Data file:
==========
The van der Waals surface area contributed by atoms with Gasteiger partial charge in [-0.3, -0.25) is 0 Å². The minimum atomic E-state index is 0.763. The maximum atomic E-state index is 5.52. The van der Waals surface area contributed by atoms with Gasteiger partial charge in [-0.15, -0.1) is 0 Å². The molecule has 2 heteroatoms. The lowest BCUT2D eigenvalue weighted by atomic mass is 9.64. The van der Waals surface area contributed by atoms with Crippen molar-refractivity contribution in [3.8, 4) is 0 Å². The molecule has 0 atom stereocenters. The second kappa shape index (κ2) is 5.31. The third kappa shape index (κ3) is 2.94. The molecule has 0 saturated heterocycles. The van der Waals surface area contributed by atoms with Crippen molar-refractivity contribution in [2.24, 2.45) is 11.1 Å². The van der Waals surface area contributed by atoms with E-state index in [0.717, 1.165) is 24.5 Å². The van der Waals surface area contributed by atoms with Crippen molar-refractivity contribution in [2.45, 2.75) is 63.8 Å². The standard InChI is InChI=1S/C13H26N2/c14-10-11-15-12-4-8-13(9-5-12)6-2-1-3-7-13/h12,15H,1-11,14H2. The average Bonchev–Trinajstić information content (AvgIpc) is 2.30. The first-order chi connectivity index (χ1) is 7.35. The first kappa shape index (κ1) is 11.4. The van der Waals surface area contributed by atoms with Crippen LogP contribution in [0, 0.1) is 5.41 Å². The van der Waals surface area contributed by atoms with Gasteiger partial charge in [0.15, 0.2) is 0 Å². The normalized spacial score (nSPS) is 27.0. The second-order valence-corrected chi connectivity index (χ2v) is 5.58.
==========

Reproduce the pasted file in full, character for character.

The van der Waals surface area contributed by atoms with Gasteiger partial charge in [-0.3, -0.25) is 0 Å². The minimum atomic E-state index is 0.763. The maximum atomic E-state index is 5.52. The van der Waals surface area contributed by atoms with Gasteiger partial charge in [-0.15, -0.1) is 0 Å². The molecule has 2 heteroatoms. The lowest BCUT2D eigenvalue weighted by atomic mass is 9.64. The van der Waals surface area contributed by atoms with Crippen molar-refractivity contribution in [3.8, 4) is 0 Å². The molecule has 0 atom stereocenters. The second kappa shape index (κ2) is 5.31. The third kappa shape index (κ3) is 2.94. The molecule has 0 saturated heterocycles. The van der Waals surface area contributed by atoms with Crippen molar-refractivity contribution in [2.24, 2.45) is 11.1 Å². The van der Waals surface area contributed by atoms with E-state index in [0.717, 1.165) is 24.5 Å². The van der Waals surface area contributed by atoms with Crippen molar-refractivity contribution in [2.45, 2.75) is 63.8 Å². The standard InChI is InChI=1S/C13H26N2/c14-10-11-15-12-4-8-13(9-5-12)6-2-1-3-7-13/h12,15H,1-11,14H2. The average Bonchev–Trinajstić information content (AvgIpc) is 2.30. The first-order chi connectivity index (χ1) is 7.35. The first kappa shape index (κ1) is 11.4. The van der Waals surface area contributed by atoms with Crippen LogP contribution in [0, 0.1) is 5.41 Å². The van der Waals surface area contributed by atoms with Gasteiger partial charge in [0.15, 0.2) is 0 Å². The normalized spacial score (nSPS) is 27.0. The second-order valence-corrected chi connectivity index (χ2v) is 5.58.